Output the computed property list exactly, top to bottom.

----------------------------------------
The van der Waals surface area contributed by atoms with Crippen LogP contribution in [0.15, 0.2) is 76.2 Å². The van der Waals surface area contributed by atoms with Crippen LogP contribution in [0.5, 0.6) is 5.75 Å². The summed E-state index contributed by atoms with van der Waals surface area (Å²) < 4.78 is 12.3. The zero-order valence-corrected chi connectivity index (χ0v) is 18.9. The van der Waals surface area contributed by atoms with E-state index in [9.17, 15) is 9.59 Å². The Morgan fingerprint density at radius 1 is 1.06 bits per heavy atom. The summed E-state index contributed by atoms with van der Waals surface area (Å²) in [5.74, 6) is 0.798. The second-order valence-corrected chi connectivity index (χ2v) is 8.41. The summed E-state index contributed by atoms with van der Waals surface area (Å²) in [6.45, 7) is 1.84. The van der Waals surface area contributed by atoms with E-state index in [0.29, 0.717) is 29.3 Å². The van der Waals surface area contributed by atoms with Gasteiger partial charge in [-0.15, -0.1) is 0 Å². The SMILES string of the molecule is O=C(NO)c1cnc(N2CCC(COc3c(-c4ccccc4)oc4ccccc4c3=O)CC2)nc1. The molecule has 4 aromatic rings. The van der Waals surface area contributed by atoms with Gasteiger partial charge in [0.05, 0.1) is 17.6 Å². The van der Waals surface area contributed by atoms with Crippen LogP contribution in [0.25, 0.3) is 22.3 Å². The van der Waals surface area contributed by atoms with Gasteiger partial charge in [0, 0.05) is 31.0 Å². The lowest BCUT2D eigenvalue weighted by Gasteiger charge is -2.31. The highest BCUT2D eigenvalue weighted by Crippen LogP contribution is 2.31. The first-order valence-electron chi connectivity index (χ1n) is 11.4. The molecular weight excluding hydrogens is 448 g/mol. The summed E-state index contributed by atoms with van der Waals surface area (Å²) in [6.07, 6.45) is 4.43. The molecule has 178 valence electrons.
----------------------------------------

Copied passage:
The van der Waals surface area contributed by atoms with Crippen LogP contribution in [0.15, 0.2) is 76.2 Å². The van der Waals surface area contributed by atoms with Crippen LogP contribution in [0.5, 0.6) is 5.75 Å². The summed E-state index contributed by atoms with van der Waals surface area (Å²) < 4.78 is 12.3. The zero-order valence-corrected chi connectivity index (χ0v) is 18.9. The van der Waals surface area contributed by atoms with E-state index in [9.17, 15) is 9.59 Å². The Morgan fingerprint density at radius 1 is 1.06 bits per heavy atom. The summed E-state index contributed by atoms with van der Waals surface area (Å²) in [5.74, 6) is 0.798. The second-order valence-corrected chi connectivity index (χ2v) is 8.41. The summed E-state index contributed by atoms with van der Waals surface area (Å²) in [6.45, 7) is 1.84. The van der Waals surface area contributed by atoms with E-state index in [0.29, 0.717) is 29.3 Å². The van der Waals surface area contributed by atoms with Gasteiger partial charge in [-0.15, -0.1) is 0 Å². The SMILES string of the molecule is O=C(NO)c1cnc(N2CCC(COc3c(-c4ccccc4)oc4ccccc4c3=O)CC2)nc1. The molecule has 4 aromatic rings. The van der Waals surface area contributed by atoms with Gasteiger partial charge in [0.05, 0.1) is 17.6 Å². The van der Waals surface area contributed by atoms with Crippen LogP contribution in [0.25, 0.3) is 22.3 Å². The van der Waals surface area contributed by atoms with Gasteiger partial charge in [0, 0.05) is 31.0 Å². The lowest BCUT2D eigenvalue weighted by Gasteiger charge is -2.31. The highest BCUT2D eigenvalue weighted by Crippen LogP contribution is 2.31. The first-order valence-electron chi connectivity index (χ1n) is 11.4. The molecular weight excluding hydrogens is 448 g/mol. The summed E-state index contributed by atoms with van der Waals surface area (Å²) in [6.07, 6.45) is 4.43. The molecule has 178 valence electrons.